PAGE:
Recommended by David Beardsley

  • The Bergerac Simulation
    18 May. 2021
    This is a wonderful adaptation of the classic Cyrano De Bergerac story that does a great job of retaining the spirit of the original while also finding ways to be absolutely original and contemporary. I loved the use of virtual reality. The language is beautiful and the dialogue is often laugh-out-loud funny. Sara (no h!!!) is an irresistible character. Her refusal to be anything except "herself" is what makes this play about authenticity and friendship work so well.
    9 May. 2021
    A group of very different people come together seeking to understand their near-death experiences, but the connections they forge ultimately demonstrate that what you do with your here-and-now is more important than what might be coming “after”. I enjoyed this play! Hoke’s dialogue is so sharp. Her characters have such clear voices and points of view, but they never become annoying archetypes. This is a topic that could easily get bogged down in philosophy, but it avoids those traps without sacrificing the big ideas. It’s a play that deserves attention.
  • The Age of Understanding or, The Character of Dad
    5 Feb. 2021
    I could have sworn I’d already recommended this piece. I saw it live almost a year ago at the Mid-America Theatre Conference, and it knocked my socks off with its raw honesty. I’ve since come to realize that “raw honesty” is what defines Franky Gonzalez as a writer. He never looks away, or backs down, or flinches. And this short play is no exception. It is a brave exploration of the terror and uncertainty that all new parents feel. It won’t feel more certain as a parent, but it might make you feel less alone.
    27 Dec. 2020
    This is one of the most nuanced and eye-opening plays about systemic racism, white privilege, and white guilt that I've come across. Nothing is straightforward as Malakhow shows how intersectionality and power dynamics shape identity and community in subtle, often-corrosive ways. Two black educators seek, with little genuine support from white colleagues, to bring more diversity, tolerance, equity, and awareness to a tradition-rich, overwhelmingly white Quaker school where discussions of race rarely advance beyond virtue signaling and serve ultimately as a shield for privilege rather than a starting point for change.
  • Friday Drinks
    16 Dec. 2020
    This is a genuinely moving short play about two people making a real human connection by sharing and listening. How can something that sounds so simple be so difficult—and not just in real life; it’s hard to pull it off as a writer, too. The lure of snappy dialogue, one liners, high drama, and big finishes can be so strong, and it can easily derail one’s effort to create something that feels real. And this feels so real. I just loved it.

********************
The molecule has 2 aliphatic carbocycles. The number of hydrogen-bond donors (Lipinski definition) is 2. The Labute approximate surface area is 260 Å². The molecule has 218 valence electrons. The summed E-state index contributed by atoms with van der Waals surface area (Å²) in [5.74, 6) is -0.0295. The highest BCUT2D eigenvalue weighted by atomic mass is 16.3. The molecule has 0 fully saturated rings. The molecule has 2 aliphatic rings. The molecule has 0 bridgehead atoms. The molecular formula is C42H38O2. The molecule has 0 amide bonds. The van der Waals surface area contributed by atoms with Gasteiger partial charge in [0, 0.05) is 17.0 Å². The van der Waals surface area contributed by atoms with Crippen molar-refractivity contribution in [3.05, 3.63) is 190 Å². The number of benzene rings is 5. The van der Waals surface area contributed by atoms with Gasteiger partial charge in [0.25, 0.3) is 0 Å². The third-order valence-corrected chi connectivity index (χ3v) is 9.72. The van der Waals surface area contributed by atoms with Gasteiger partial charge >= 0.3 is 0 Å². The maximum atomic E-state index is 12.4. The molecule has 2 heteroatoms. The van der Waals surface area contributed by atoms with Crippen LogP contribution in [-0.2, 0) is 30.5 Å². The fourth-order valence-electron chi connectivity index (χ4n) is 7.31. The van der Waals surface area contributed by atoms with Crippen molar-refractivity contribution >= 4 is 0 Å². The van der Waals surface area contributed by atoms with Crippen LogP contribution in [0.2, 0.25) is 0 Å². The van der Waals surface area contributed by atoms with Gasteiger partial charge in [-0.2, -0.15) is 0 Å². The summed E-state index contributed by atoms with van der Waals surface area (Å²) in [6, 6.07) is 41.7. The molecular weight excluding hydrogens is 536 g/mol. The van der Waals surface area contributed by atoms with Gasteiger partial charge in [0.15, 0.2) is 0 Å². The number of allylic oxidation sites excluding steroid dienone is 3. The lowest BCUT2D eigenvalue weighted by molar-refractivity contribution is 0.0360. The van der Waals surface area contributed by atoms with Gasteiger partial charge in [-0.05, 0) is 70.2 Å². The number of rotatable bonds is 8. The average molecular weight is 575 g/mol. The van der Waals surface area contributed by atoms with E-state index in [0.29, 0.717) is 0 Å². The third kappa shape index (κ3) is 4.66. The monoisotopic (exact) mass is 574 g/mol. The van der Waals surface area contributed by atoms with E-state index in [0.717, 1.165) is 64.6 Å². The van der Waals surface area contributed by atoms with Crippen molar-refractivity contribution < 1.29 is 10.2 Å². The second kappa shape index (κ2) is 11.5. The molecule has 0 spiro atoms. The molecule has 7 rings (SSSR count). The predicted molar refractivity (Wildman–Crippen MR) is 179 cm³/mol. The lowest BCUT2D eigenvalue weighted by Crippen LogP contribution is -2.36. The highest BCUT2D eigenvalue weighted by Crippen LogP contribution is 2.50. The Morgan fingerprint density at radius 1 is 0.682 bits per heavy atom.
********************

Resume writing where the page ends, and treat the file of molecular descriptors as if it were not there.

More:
• Christmas on Strike - Ten Minute Play
    16 Dec. 2020
    I happened to catch the Tiny Theatre reading of this monologue, and it knocked my Christmas stockings off. What a hilarious short piece! Adams brings just the right balance of allusion, cliché, and genuine emotion to create a mini Christmas miracle. Here’s hoping her piece has a long life in holiday festivals everywhere, and that Santa finally stops exploiting elven workers. It just ain’t right, y’all!
  • Twisted Sister
    12 Dec. 2020
    A touching look at two sisters, one on the cusp of adulthood and anxious about what's to come, the other just over that cusp and deceptively confident about what it all means. Taube has written a psychologically complex coming of age piece that would be a fun challenge for two young actors and a strong addition to any short play festival.
  • Until Sunrise or, When Blue Hours Turn Golden
    11 Dec. 2020
    Franky Gonzalez is one of the most open and honest writers I’ve come across. He doesn’t flinch, ever—whether he’s writing about something immensely painful or lifting our spirits with a prayer of hope, as he’s doing here. He writes with a fearlessness that feels like a challenge, as if he were saying, “Here it is, the truth. I believe you can handle the truth.”
  • Come 'n Go
    10 Dec. 2020
    This is a poignant and funny romantic comedy that would be a blast to see on stage. Three women, tired of being burned by false love, go looking for clues to help them better understand men. In the end, they wind up understanding themselves, and that makes all the difference. This plays is has razor-sharp dialogue and fun theatricality, but it's the sincerity and warmth at its core that makes Come 'N Go so inviting.
  • No Regrets
    8 Dec. 2020
    All of John Minigan’s skills as a playwright are on display in this beautifully structured, efficiently delivered, utterly hilarious short play. There is an empathy at the core of the humor that that turns what could be a biting or deflating comedy into one of the more charming and endearing scripts I have read. No Regrets is a gem.